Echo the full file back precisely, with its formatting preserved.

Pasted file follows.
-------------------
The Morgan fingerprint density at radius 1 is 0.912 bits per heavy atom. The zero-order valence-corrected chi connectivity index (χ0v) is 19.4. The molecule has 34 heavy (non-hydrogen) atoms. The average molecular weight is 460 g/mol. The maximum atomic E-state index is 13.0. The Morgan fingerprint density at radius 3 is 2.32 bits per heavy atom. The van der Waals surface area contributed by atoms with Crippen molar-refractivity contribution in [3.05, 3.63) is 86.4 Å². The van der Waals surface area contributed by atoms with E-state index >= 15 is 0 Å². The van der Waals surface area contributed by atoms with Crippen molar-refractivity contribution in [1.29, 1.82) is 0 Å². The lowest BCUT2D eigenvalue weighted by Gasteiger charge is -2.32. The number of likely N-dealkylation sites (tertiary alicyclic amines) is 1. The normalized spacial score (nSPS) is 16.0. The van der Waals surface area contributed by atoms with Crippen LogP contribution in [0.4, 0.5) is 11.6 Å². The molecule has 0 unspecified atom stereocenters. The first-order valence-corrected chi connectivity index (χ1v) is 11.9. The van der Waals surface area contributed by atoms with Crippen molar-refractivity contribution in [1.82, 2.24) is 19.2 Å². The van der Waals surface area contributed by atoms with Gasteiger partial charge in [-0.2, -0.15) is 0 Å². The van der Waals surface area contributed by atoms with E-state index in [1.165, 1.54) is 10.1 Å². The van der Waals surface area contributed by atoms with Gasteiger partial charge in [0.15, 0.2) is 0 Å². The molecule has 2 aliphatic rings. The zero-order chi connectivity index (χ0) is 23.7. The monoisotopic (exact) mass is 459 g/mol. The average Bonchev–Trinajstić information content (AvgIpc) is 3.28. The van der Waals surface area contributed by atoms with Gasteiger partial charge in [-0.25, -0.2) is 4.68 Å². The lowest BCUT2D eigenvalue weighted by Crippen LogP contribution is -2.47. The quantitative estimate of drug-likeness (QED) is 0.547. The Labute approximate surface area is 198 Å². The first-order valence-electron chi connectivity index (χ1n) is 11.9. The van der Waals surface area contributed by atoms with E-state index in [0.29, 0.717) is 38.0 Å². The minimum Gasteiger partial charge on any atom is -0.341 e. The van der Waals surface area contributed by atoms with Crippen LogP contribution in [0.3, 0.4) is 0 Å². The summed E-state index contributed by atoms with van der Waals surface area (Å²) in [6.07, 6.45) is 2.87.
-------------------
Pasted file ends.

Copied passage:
The Morgan fingerprint density at radius 1 is 0.912 bits per heavy atom. The zero-order valence-corrected chi connectivity index (χ0v) is 19.4. The molecule has 34 heavy (non-hydrogen) atoms. The average molecular weight is 460 g/mol. The maximum atomic E-state index is 13.0. The Morgan fingerprint density at radius 3 is 2.32 bits per heavy atom. The van der Waals surface area contributed by atoms with Crippen molar-refractivity contribution in [3.05, 3.63) is 86.4 Å². The van der Waals surface area contributed by atoms with E-state index >= 15 is 0 Å². The van der Waals surface area contributed by atoms with Crippen molar-refractivity contribution in [1.29, 1.82) is 0 Å². The lowest BCUT2D eigenvalue weighted by Gasteiger charge is -2.32. The number of likely N-dealkylation sites (tertiary alicyclic amines) is 1. The normalized spacial score (nSPS) is 16.0. The van der Waals surface area contributed by atoms with Crippen LogP contribution in [0.4, 0.5) is 11.6 Å². The molecule has 0 unspecified atom stereocenters. The first-order valence-corrected chi connectivity index (χ1v) is 11.9. The van der Waals surface area contributed by atoms with Crippen molar-refractivity contribution in [1.82, 2.24) is 19.2 Å². The van der Waals surface area contributed by atoms with Gasteiger partial charge in [-0.2, -0.15) is 0 Å². The van der Waals surface area contributed by atoms with E-state index in [1.165, 1.54) is 10.1 Å². The van der Waals surface area contributed by atoms with Gasteiger partial charge in [0.15, 0.2) is 0 Å². The molecule has 2 aliphatic rings. The zero-order chi connectivity index (χ0) is 23.7. The monoisotopic (exact) mass is 459 g/mol. The average Bonchev–Trinajstić information content (AvgIpc) is 3.28. The van der Waals surface area contributed by atoms with Gasteiger partial charge in [-0.25, -0.2) is 4.68 Å². The lowest BCUT2D eigenvalue weighted by Crippen LogP contribution is -2.47. The quantitative estimate of drug-likeness (QED) is 0.547. The Labute approximate surface area is 198 Å². The first-order valence-electron chi connectivity index (χ1n) is 11.9. The van der Waals surface area contributed by atoms with E-state index in [0.29, 0.717) is 38.0 Å². The minimum Gasteiger partial charge on any atom is -0.341 e. The van der Waals surface area contributed by atoms with Crippen LogP contribution in [0.3, 0.4) is 0 Å². The summed E-state index contributed by atoms with van der Waals surface area (Å²) in [6.07, 6.45) is 2.87.